Remembering my Aunt Mary Stella (Zagorsky) Stitak on her birthday.
I already had the unusual photo of my 2nd cousin (twice removed), Ellza Limes, with the squirrels perched on his arms that I acquired some years ago. So when I “bumped into” the little article about him (even though his first name was misspelled in the newspaper) while searching for stories on my father and grandfather who lived in Lorain County, I thought how neat that the little story is about one of my more colorful distant ancestors — and his pet squirrels, apparently dozens of them as I just learned!
Of course, this was not the type of information I expected to find in an Elyria, Lorain County, Ohio newspaper knowing he had lived his whole life in the small village of Ridgeway, in Hardin County, Ohio.
The experience confirms for me that human interest stories about our ancestors exists in places we might easily overlook. Yet, if we follow that “little voice from within” we are led to them.
Often the accounts are little more than anecdotes, such as this one is, but whatever their content, we instinctively treasure our newfound discovery about our ancestor. We even gloat about the fact we believe we were meant to find their story despite the obvious odds, indeed we were right because if they want to be found, they will be!
Remembering my father on this Father’s Day, 2017.
Source: S A Szczepankiewicz
Sharing my photos of myself and Joan D. (Szczepankiewicz) Stevens of Lorain taken at Calvary Cemetery in Lorain, Ohio on April 9, 2017.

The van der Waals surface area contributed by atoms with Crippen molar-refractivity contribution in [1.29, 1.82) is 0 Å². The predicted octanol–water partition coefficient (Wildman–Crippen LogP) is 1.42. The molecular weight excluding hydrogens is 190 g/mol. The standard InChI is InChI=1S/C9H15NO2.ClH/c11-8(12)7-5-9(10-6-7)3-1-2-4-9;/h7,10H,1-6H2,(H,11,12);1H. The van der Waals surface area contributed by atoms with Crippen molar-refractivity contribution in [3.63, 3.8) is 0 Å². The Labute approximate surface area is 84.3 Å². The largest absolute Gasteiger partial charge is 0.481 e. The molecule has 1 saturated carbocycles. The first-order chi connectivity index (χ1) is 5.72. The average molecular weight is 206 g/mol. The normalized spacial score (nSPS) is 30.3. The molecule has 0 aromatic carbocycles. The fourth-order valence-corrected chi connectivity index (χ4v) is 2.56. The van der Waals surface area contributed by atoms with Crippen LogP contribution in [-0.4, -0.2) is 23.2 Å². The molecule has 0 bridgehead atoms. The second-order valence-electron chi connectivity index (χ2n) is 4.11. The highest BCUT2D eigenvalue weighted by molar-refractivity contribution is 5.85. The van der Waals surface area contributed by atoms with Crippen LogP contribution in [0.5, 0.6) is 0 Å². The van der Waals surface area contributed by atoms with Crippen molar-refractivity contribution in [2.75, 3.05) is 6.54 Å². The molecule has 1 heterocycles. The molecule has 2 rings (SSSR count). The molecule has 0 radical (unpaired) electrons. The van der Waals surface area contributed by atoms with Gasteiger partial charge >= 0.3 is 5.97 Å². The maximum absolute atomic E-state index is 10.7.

While at Calvary Cemetery in Lorain, I decided its time to visit the gravesite of some of my Szczepankiewicz family members from my maternal grandmother’s family. Specifically, Stanley Szczepankiewicz and his wife Sophie’s gravesites.
While walking toward the gravestone, I immediately saw a lady finishing up decorating it with Easter flowers. I decided to walk up and ask her if she is Joan Stevens, the daughter of Stanley and Sophie, whom I had written to over the years but not received recent replies from, unfortunately. She said she was indeed Joan Stevens, so we struck up a conversation and I told her about my maternal great-grandmother’s gravesite in another section that she said she had never visited before. I mentioned that if she had time to follow us there, I would show it to her. My maternal great-grandmother is Antonina Szczepankiewicz. So we stopped at my ancestor’s gravesite where my husband took our photo standing by it. Afterward, we drove up to another section of the cemetery to visit the gravesites of Joan’s grandparents Antoni and Victoria (Krokos) Szczepankiewicz. Antoni and Antonina were siblings.
Meeting Joan so unexpectedly certainly was the highlight of my day. She is such a remarkable person that at age 85 and after overcoming major health issues, still drives out to decorate her parents’ gravesites. I pray she is able to continue with her visits for many years to come.
A Heads up for those of us who are contributors and users of Find A Grave, which as most of us know by now, has been taken over by Ancestry.com! More changes are to come with the Find A Grave website.
Click Here to read about upcoming changes for Find A Grave.
Now might be a good time to go into your “Contributor Tools” and download your data.:
“Download Your Data”
“You can download your records for a cemetery or virtual cemetery by choosing it from the list below. The data will download as a tab-delimited Excel file. This format can be imported into a variety of programs. Add cemeteries to your My Cemeteries list to see them listed here.”
Just a tip: I use a Windows 7 64bit desk top computer and when I downloaded a cemetery file it saved it to a .txt format instead of an Excel format. I changed the .txt to a .xls and the file then opened up in Excel for me. I could also re-save the .xls into a .xlsx file. I still have Office 2007 on my computer. So, if your downloaded cemeteries default to .txt this would be a workaround for you.